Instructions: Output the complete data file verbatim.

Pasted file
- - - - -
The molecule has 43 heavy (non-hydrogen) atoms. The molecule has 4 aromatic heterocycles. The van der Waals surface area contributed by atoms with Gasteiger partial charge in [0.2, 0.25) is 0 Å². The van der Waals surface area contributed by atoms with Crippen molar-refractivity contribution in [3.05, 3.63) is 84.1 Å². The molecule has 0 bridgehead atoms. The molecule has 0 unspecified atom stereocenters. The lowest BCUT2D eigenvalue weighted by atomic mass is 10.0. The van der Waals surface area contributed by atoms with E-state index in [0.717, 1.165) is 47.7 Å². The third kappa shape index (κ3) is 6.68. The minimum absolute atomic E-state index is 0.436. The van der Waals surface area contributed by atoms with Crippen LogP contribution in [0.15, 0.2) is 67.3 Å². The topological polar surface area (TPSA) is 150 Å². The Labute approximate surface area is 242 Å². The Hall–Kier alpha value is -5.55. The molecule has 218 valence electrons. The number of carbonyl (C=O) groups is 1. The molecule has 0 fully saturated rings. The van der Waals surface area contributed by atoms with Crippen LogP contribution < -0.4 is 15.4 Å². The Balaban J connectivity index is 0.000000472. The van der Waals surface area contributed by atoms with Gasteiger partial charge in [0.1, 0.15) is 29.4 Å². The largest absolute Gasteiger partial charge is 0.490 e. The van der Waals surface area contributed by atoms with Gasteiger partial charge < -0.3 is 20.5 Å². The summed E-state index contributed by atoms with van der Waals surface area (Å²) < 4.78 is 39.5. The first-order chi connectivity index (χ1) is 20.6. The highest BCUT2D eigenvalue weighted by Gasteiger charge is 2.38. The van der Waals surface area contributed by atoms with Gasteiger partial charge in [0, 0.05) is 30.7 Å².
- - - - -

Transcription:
The molecule has 43 heavy (non-hydrogen) atoms. The molecule has 4 aromatic heterocycles. The van der Waals surface area contributed by atoms with Gasteiger partial charge in [0.2, 0.25) is 0 Å². The van der Waals surface area contributed by atoms with Crippen molar-refractivity contribution in [3.05, 3.63) is 84.1 Å². The molecule has 0 bridgehead atoms. The molecule has 0 unspecified atom stereocenters. The lowest BCUT2D eigenvalue weighted by atomic mass is 10.0. The van der Waals surface area contributed by atoms with E-state index in [0.717, 1.165) is 47.7 Å². The third kappa shape index (κ3) is 6.68. The minimum absolute atomic E-state index is 0.436. The van der Waals surface area contributed by atoms with Crippen LogP contribution in [0.15, 0.2) is 67.3 Å². The topological polar surface area (TPSA) is 150 Å². The Labute approximate surface area is 242 Å². The Hall–Kier alpha value is -5.55. The molecule has 218 valence electrons. The number of carbonyl (C=O) groups is 1. The molecule has 0 fully saturated rings. The van der Waals surface area contributed by atoms with Crippen LogP contribution < -0.4 is 15.4 Å². The Balaban J connectivity index is 0.000000472. The van der Waals surface area contributed by atoms with Gasteiger partial charge in [0.1, 0.15) is 29.4 Å². The largest absolute Gasteiger partial charge is 0.490 e. The van der Waals surface area contributed by atoms with Gasteiger partial charge < -0.3 is 20.5 Å². The summed E-state index contributed by atoms with van der Waals surface area (Å²) < 4.78 is 39.5. The first-order chi connectivity index (χ1) is 20.6. The highest BCUT2D eigenvalue weighted by Gasteiger charge is 2.38. The van der Waals surface area contributed by atoms with Gasteiger partial charge in [0, 0.05) is 30.7 Å².